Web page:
• The client script is self descriptive. You pass the host and port to connect_tcp and you have a SocketStream object with a clean interface to send and receive messages.
  • For receiving messages you can use the syntax “async for message in client” and the client will continue iterating on the messages as long as there are messages, otherwise it will leave the loop.
  • The server script is also easy to follow. You create a listener passing the port and you call the serve method on this listener with a callable. The callable takes the peer SocketStream object as its only argument.
  • On line 7 of the server script, you probably noticed the usage of extra method. Anyio has a system of typed attributes to easily retrieve socket or listener attributes especially if there are wrapped in another socket or listener. For more information you can look this section of anyio documentation.

TLS client and server

openssl req -x509 -newkey rsa:2048 -subj '/CN=localhost' -keyout key.pem -out cert.pem -nodes -days 365
  • For the client script, like it is said in the comments, you can omit lines 11 and 12 if you are connecting to well-known services that have probably recognized certificates. In that case, instead of the ssl_context argument, you can just pass the tls argument with True value.
  • The server script is again easy to understand. We create an ssl context, passing the certificate and private key. After that we create a tcp_listener like in the previous example, but this time we wrapped it in a TLSListener which takes at creation the tcp_listener and the ssl context. The rest is like the previous example.

Unix client and server

  • I don’t think there is much to say , the interface is pretty much the same except that the connect_unix and create_unix_listener functions take a file as argument instead of host and port.

UDP client and server

  • For the client script, the interface is the same as before for sending and receiving messages. The udp object used here is a ConnectedUDPSocket object.
  • For the server script, the udp object used is an UDPSocket one. To send a message we use the method sendto and we have to pass the message, the client host and the client port. Yeah.. a bit boilerplate, but is due to the nature of udp socket.

Bonus: a dual server

  • There are three tasks spawned in the main async function. The first checks signal handlers to stop the program if needed. The second creates an udp server and the third creates a tcp server. This should be familiar for you now.
  • However, note that for the creation of the servers, I use an option “reuse_port” which is a socket option to allow multiple sockets to bind on the same address/port. This is part of the magic that allows to handle both tcp and udp on port 1234 like in the previous example. Unfortunately this option is not available on Windows so you cannot run the program on this platform.
  • To test this example you can reuse the clients showed in previous tcp and udp sections.

Communcation between tasks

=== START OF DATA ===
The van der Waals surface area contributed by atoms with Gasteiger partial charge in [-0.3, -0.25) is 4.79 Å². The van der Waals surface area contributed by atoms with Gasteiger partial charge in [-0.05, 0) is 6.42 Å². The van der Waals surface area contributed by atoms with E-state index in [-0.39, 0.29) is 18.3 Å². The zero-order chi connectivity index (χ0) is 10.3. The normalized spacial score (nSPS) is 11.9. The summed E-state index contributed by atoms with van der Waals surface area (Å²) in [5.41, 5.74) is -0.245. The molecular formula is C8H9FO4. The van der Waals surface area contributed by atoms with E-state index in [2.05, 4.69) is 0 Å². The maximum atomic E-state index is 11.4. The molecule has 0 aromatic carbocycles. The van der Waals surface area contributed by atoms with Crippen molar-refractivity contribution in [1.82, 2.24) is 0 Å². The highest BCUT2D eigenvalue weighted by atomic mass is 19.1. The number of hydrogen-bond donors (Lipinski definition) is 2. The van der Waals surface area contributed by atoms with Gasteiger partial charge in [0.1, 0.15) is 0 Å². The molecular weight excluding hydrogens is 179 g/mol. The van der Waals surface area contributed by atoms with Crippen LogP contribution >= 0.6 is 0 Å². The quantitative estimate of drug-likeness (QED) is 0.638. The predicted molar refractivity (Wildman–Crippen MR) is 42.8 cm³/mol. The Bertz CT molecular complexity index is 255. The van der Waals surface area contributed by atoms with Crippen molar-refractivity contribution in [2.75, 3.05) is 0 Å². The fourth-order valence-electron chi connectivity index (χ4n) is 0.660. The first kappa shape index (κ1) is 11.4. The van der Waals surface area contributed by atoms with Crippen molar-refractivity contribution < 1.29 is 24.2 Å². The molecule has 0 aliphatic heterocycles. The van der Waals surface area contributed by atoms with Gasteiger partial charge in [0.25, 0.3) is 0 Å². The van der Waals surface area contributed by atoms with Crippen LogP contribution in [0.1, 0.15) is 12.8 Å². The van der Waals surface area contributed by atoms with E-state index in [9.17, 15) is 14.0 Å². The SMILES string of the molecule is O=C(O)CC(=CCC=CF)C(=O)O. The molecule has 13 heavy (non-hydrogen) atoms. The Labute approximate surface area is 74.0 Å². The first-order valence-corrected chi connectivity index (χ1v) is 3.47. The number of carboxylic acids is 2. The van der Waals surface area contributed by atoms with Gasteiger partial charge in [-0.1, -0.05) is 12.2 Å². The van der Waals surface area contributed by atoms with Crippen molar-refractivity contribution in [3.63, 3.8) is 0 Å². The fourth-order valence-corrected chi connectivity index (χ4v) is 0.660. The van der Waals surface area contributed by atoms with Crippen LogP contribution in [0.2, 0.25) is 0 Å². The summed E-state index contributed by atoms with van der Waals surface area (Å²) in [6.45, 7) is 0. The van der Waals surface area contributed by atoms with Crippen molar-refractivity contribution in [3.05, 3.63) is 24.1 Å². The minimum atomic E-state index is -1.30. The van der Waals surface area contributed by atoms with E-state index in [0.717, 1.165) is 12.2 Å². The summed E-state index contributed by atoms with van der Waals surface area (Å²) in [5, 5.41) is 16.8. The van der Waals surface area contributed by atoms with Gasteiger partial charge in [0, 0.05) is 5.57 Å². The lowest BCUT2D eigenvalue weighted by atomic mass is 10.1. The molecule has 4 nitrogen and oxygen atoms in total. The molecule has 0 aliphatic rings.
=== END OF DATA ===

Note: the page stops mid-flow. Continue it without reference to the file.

• Line 17, we create a memory channel. The default size of the channel is 0 which is a good default to prevent bugs related to back pressure. If you want an infinite size, just pass the value math.inf but this is rarely a good idea. For more litterature about this, I can only recommend you to read this section of trio’s documentation.
  • In producer and consumer functions, you will notice that we start with the syntax “async with..”. This is the correct way to do to ensure correct resource cleanup.
  • If you prefer the traditional approach with a queue, you can combine the sender and receiver of the previous example into an unique object using the StapledStream class. If you do that, create the memory channel with a minimum value of 1 if not, you will have surprises.

Managing multiple producers and/or multiple consumers

  • Even if we clone the channels, a value is sent only to a unique consumer.
  • The original channel objects created at line 21 will not be closed until all clones are closed.

Working with threads

Dealing with files

  • If you want to test it, replace “path/to/file” with a real path.
  • The interface of the file object returned by open_file is similar to the classical one you know, just add “await” before calling its io methods like read or write. You can read the api documentation here.

Using subprocesses

  • For the second example, it is quite simple. We read the content of the current directory. For Windows users, you can replace this command by dir.
  • For the first example, you have an advanced use case where you need more control over the process run. You can check the interface of the Process object in the api documentation. For Windows users, you can replace ps by tasklist.

Running CPU intensive computation

  • For now, you need to use the syntax “from anyio import to_process” to use this utility function.
  • You need to run the code inside the bloc “if __name__ ..” due to some limitations of anyio implementation. More details can be found here.

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Déserteur camerounais résidant désormais en France. Passionné de programmation, sport, de cinéma et mangas. J’écris en français et en anglais dû à mes origines.

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Kevin Tewouda

Kevin Tewouda

Déserteur camerounais résidant désormais en France. Passionné de programmation, sport, de cinéma et mangas. J’écris en français et en anglais dû à mes origines.